> claim that *all* men/women are like this - indeed he speculates that in
    > many ways his own mind is more 'female' in these terms). Hence his
    > theory that autism is an extreme version of the male mind: very strong
    > on synthesising (finding patterns; understanding and building systems)
    > and very weak on empathising. I find his view very persuasive (see for
    > example "The Essential Difference, Penguin, 2004) and it implies that
    > our (lack of) ability to empathise is largely innate. Genetic rather
    > than memetic.

    It's a leap I'll admit, but it makes a lot of sense (for example it provides imho by far the most compact and satisfying explanation of the transition from abused to abuser as per that previous monster post of mine); I haven't actually heard any other convincing explanation of this (especially the age triggers), and it is just one example of how the memes-only
    (plus the kind of stuff I've discussed above about the 'mental environment' and emotional ties to memes) model works well. Good models always explain a lot for very little effort, and do usually feel self-consistent (even if not appealing). Of course it is no proof or disproof (as the orchestra swells for the reprise).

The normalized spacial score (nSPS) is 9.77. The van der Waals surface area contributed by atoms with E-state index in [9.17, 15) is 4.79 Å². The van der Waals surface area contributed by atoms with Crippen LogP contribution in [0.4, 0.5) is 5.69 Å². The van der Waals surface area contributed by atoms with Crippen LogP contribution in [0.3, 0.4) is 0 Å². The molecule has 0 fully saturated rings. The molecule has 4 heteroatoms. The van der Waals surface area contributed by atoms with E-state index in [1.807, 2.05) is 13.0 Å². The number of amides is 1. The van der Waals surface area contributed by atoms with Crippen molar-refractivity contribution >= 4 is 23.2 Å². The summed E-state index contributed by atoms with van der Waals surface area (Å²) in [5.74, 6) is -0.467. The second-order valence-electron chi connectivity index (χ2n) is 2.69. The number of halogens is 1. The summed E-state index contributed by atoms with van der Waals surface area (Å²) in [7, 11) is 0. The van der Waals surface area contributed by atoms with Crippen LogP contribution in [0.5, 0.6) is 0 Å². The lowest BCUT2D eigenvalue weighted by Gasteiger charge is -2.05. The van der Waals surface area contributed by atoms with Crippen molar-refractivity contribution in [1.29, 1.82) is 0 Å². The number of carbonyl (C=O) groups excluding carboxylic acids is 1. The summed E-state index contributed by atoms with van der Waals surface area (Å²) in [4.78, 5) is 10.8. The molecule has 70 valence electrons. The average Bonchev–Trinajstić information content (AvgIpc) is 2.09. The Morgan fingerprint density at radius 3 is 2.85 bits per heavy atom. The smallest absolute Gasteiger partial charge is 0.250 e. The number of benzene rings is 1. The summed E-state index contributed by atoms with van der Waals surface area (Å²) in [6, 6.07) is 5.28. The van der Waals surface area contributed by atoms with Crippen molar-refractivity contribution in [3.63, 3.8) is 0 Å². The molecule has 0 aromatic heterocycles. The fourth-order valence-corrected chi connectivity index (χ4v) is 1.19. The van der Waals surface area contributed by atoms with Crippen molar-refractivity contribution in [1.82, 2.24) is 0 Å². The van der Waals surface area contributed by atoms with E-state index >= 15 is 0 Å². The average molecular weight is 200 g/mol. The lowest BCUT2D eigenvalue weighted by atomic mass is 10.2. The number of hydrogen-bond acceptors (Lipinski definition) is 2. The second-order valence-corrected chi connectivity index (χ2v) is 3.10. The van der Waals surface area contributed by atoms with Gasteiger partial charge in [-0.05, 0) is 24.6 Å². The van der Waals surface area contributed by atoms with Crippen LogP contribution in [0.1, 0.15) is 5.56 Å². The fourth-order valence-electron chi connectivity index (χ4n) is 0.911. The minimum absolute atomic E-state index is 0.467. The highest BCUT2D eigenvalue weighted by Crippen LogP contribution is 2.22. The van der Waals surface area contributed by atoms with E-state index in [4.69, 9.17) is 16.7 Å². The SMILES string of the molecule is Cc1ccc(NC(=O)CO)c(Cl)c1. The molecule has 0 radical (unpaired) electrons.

On the (stereotypical) maleness thing; I think it will take some pretty blinding statistics to ever separate what is learnt from what is a result of some predisposition in the machinery, but I have seen some evidence that where males profess to 'feel more female' there are some minor brain structures that appear to be intermediate between make and female states (I forget the detail